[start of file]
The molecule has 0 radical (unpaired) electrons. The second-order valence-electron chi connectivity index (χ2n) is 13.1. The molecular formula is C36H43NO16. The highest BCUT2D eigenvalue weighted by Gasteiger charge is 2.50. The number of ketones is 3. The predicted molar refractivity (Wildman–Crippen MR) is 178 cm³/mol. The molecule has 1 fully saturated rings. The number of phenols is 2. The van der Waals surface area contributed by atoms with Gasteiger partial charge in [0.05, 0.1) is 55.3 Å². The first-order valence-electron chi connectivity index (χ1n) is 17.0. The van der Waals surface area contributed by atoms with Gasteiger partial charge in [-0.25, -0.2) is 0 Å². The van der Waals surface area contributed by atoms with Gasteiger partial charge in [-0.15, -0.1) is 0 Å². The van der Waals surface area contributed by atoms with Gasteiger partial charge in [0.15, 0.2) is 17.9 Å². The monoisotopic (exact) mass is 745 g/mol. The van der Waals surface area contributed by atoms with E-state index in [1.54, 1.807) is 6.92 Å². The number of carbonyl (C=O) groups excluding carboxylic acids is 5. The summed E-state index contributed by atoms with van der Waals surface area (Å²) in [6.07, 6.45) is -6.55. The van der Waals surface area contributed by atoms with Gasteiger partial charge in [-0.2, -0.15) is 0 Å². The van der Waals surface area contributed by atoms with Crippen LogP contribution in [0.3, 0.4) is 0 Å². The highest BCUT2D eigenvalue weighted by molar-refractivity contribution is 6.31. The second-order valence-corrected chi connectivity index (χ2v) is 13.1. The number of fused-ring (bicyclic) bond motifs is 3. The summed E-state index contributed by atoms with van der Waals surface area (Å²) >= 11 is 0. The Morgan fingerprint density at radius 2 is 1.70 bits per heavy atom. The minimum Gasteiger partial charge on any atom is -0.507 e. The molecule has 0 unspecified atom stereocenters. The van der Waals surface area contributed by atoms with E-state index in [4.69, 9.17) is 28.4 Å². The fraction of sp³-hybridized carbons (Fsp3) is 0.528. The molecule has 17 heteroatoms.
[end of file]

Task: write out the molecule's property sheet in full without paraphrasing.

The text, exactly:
The molecule has 0 radical (unpaired) electrons. The second-order valence-electron chi connectivity index (χ2n) is 13.1. The molecular formula is C36H43NO16. The highest BCUT2D eigenvalue weighted by Gasteiger charge is 2.50. The number of ketones is 3. The predicted molar refractivity (Wildman–Crippen MR) is 178 cm³/mol. The molecule has 1 fully saturated rings. The number of phenols is 2. The van der Waals surface area contributed by atoms with Gasteiger partial charge in [0.05, 0.1) is 55.3 Å². The first-order valence-electron chi connectivity index (χ1n) is 17.0. The van der Waals surface area contributed by atoms with Gasteiger partial charge in [-0.25, -0.2) is 0 Å². The van der Waals surface area contributed by atoms with Gasteiger partial charge in [-0.15, -0.1) is 0 Å². The van der Waals surface area contributed by atoms with Gasteiger partial charge in [0.15, 0.2) is 17.9 Å². The monoisotopic (exact) mass is 745 g/mol. The van der Waals surface area contributed by atoms with E-state index in [1.54, 1.807) is 6.92 Å². The number of carbonyl (C=O) groups excluding carboxylic acids is 5. The summed E-state index contributed by atoms with van der Waals surface area (Å²) in [6.07, 6.45) is -6.55. The van der Waals surface area contributed by atoms with Gasteiger partial charge in [-0.2, -0.15) is 0 Å². The van der Waals surface area contributed by atoms with Crippen LogP contribution in [0.3, 0.4) is 0 Å². The highest BCUT2D eigenvalue weighted by molar-refractivity contribution is 6.31. The second-order valence-corrected chi connectivity index (χ2v) is 13.1. The number of fused-ring (bicyclic) bond motifs is 3. The summed E-state index contributed by atoms with van der Waals surface area (Å²) >= 11 is 0. The Morgan fingerprint density at radius 2 is 1.70 bits per heavy atom. The minimum Gasteiger partial charge on any atom is -0.507 e. The molecule has 0 unspecified atom stereocenters. The van der Waals surface area contributed by atoms with E-state index in [4.69, 9.17) is 28.4 Å². The fraction of sp³-hybridized carbons (Fsp3) is 0.528. The molecule has 17 heteroatoms.